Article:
German MEP Franciska Katharina Brantner echoed the importance of effective assignment of limited resources, saying “we need to avoid expensive reactions to developing crises and look to prevention”. Emphasising the EU could “do a lot more to prevent conflict rather than stoke it”, she said the main drawback was resources and lack of effective conflict avoidance and mediation structures.
However, some members were less diplomatic with their rhetoric, with British MEP Nicole Sinclaire insisting that at a recent meeting with a diplomat from the Middle East, he had told her that in affairs in the region, “Ashton is often seen as more of a hindrance than a help”.
French MEP Arnaud Danjean agreed, adding that Ashton’s “ambitiousness” and desire “to be everywhere all the time”, led to a “clear lack of strategic priorities for the CFSP” and called for a move away from “this fragmented piecemeal approach to a comprehensive approach to mobilise resources”.
Dutch MEP Bastiaan Belder meanwhile invoked German and French Foreign Affairs rhetoric describing the possession of nuclear weapons by the Iranian regime as “unacceptable” to probe the foreign policy chief on the EU position on such unequivocal statements should diplomacy fail.
Quoting statements attributed to her suggesting that EU sanctions on the regime are being circumvented or broken, he asked if there was any real evidence available in support of this idea.
Ashton was keen to pinpoint the manpower involved in bringing diplomacy in Iran to this stage, highlighting her own input of 48 hours in direct negotiation and a further 18 hours in bilateral discussions with Iranian negotiators. Whilst acknowledging the need to address human rights and regional security concerns, she spoke of the “need for us to keep moving on the diplomatic track”.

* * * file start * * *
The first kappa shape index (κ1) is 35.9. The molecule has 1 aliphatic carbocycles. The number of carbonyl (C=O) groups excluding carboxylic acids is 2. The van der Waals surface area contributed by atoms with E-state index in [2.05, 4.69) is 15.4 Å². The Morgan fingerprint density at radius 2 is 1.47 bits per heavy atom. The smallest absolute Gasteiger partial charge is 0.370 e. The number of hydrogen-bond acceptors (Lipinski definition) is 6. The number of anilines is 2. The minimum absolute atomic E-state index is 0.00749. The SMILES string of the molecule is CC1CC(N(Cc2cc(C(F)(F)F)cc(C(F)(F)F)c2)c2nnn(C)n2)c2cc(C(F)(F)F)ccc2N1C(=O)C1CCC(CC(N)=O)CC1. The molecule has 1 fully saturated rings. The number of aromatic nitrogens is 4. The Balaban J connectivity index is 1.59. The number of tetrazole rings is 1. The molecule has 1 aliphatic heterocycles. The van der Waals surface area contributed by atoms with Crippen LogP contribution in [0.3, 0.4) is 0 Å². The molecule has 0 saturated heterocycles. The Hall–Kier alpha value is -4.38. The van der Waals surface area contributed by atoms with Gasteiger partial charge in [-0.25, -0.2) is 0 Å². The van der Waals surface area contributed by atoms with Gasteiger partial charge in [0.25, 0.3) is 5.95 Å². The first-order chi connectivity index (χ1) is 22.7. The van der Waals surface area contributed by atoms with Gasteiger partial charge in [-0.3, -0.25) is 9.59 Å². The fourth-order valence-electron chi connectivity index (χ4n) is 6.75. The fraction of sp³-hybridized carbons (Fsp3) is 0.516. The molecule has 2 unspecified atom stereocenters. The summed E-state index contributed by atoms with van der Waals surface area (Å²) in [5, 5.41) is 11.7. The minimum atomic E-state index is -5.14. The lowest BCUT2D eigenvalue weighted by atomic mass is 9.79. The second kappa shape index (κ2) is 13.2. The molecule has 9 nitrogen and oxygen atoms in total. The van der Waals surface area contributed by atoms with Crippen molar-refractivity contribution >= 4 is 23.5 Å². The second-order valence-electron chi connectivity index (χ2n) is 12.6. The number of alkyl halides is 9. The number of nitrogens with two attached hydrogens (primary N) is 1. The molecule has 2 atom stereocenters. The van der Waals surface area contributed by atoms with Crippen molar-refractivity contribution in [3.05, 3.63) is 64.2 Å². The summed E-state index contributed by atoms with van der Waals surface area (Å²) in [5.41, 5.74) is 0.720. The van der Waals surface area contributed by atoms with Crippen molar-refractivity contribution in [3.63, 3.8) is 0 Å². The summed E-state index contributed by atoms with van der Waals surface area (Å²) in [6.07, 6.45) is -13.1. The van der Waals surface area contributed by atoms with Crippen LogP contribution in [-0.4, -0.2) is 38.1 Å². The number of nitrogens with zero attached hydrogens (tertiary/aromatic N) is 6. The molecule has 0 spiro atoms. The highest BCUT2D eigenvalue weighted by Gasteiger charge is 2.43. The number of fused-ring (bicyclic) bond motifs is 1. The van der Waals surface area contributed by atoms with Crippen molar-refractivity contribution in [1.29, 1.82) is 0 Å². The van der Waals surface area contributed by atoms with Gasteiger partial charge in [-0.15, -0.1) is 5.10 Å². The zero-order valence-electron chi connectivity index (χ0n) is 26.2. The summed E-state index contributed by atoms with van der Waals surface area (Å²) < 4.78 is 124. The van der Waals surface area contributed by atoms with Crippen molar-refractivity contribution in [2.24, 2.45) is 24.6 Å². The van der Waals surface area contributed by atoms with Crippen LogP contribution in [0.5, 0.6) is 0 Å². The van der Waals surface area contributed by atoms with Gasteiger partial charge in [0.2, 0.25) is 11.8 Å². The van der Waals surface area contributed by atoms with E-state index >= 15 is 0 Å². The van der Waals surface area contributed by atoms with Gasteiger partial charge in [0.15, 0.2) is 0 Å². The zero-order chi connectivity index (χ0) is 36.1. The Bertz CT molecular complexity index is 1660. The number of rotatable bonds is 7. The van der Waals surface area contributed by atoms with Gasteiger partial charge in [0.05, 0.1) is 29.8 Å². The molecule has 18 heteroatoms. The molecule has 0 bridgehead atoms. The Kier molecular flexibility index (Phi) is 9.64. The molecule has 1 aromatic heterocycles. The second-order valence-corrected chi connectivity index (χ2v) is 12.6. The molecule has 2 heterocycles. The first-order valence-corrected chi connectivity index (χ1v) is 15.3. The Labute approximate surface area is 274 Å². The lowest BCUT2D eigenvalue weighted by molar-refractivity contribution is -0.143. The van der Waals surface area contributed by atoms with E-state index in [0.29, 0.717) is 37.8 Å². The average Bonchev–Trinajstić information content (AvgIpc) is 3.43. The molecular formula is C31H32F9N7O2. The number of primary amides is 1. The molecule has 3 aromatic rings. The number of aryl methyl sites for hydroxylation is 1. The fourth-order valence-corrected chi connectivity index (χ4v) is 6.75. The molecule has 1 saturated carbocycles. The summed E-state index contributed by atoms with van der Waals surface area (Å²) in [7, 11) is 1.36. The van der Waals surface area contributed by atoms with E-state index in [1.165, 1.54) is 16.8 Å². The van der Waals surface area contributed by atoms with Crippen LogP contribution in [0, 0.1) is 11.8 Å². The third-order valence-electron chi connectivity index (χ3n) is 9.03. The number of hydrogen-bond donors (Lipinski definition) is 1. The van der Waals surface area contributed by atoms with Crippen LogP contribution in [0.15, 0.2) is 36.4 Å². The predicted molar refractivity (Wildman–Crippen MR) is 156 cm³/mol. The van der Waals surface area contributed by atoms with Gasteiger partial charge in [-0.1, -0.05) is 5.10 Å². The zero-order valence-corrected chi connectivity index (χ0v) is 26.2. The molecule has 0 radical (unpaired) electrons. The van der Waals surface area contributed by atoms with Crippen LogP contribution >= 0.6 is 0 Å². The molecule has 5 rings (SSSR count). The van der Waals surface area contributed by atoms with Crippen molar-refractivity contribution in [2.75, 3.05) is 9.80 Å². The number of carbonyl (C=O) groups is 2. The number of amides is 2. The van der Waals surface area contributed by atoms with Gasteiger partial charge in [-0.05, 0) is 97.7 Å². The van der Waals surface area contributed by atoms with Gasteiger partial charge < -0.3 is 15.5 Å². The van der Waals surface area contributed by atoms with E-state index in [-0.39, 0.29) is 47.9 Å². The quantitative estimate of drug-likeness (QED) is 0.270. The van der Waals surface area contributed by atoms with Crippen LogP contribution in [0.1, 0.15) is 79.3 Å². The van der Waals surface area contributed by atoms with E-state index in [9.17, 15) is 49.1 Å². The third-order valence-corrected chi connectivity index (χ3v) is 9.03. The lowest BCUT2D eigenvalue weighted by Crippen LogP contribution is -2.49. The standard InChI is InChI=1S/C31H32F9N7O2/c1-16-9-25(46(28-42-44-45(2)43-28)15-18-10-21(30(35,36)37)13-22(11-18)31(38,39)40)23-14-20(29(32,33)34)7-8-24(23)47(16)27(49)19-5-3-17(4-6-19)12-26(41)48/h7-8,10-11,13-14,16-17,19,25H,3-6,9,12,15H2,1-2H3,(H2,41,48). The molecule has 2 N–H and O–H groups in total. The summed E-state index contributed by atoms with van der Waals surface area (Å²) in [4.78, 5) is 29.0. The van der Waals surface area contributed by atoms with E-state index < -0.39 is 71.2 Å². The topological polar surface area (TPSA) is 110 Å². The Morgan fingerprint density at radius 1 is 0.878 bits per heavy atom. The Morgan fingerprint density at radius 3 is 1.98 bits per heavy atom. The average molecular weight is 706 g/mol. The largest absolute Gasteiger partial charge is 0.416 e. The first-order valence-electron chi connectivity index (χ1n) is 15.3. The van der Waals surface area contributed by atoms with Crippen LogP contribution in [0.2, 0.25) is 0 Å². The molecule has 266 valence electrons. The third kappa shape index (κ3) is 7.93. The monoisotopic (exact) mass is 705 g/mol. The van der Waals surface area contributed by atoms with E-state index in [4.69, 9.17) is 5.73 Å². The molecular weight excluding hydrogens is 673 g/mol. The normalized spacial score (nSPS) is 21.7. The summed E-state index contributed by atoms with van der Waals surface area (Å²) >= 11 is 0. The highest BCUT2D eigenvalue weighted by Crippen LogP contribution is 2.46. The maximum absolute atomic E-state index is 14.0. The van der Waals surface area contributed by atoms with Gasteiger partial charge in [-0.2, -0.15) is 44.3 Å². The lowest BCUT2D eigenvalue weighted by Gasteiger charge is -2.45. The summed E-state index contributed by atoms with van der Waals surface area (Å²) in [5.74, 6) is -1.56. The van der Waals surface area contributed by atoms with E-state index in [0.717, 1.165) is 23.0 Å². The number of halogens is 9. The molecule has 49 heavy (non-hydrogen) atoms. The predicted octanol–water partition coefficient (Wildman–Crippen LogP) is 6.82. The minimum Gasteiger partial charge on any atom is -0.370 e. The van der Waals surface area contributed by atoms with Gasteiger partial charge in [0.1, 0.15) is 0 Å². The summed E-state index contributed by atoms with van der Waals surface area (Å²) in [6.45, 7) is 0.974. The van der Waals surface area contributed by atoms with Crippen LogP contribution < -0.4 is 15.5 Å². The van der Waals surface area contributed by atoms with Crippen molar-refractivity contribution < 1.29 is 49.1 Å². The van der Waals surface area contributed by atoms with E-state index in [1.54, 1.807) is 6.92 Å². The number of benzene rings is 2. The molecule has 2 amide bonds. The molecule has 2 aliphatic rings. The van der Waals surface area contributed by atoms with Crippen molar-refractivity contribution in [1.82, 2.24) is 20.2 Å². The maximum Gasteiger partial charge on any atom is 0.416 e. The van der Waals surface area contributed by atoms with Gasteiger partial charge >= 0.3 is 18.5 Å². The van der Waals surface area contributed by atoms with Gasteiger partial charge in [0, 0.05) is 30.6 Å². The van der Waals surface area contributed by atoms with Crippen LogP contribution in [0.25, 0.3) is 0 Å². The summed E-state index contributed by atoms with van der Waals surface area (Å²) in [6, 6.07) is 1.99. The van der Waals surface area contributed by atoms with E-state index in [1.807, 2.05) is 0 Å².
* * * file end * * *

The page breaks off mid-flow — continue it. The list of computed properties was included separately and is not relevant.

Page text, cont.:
“When you look at all the situations in which we are operating they are multi-faceted, complex and particular. In none of them is there a simple solution – political, military or economic. The great strength of the EU, working with member states and international partners, is the range of diplomatic tools at its disposal,” she added.
Responding to concerns over EU limitations, Ashton added: “When we made a common policy it wasn’t about individual states not being able to do things, it was about being able to do it better together. It’s not just about dealing with conflict, it’s about what you do before and after,” highlighting the work the EU is doing to help emerging democracy Libya to establish its own structures and institutions in the wake of the Arab Spring.
“We need to develop a strategy where the EU takes its place in the new global order,” added Brok, closing out the debate. “If we don’t have this place and we only react, it’s not going to work. That’s a shortcoming we have in the EU, but another shortcoming we have is certain members don’t want to participate in common action. Only by a common approach can we achieve anything, but it’s something we have to combine with justice and human rights.”
Austrian MEP Andreas Melzer asserted that the “dispute over Iran’s nuclear programme is not something that can be solved by violence, otherwise we’ll see an implosion in the Middle East. A war would see unimaginable migratory patterns. Israel has a right to be there and Iran must lay its cards on the table.”
Speaking of the ongoing European goal of working to achieve a “just and lasting two-state solution” in Israel, Ashton spoke of the Palestinian Authority’s financial concern as a possible barrier to this.
She also spoke of the importance of recognising Israel’s own security and economic needs, adding that “we will continue to find a way through that will bring security for both. But it is increasingly urgent in my view”.
Talking of last week’s informal meeting of EU Foreign Ministers in Cyprus, she added that “water is a final status issue”, when talking of the Middle East Peace Process, describing the region as an area “where water plays an incredibly vital role in the potential for conflict”, insisting there was a need to be engaged with this issue when entering into diplomacy with key players in the region.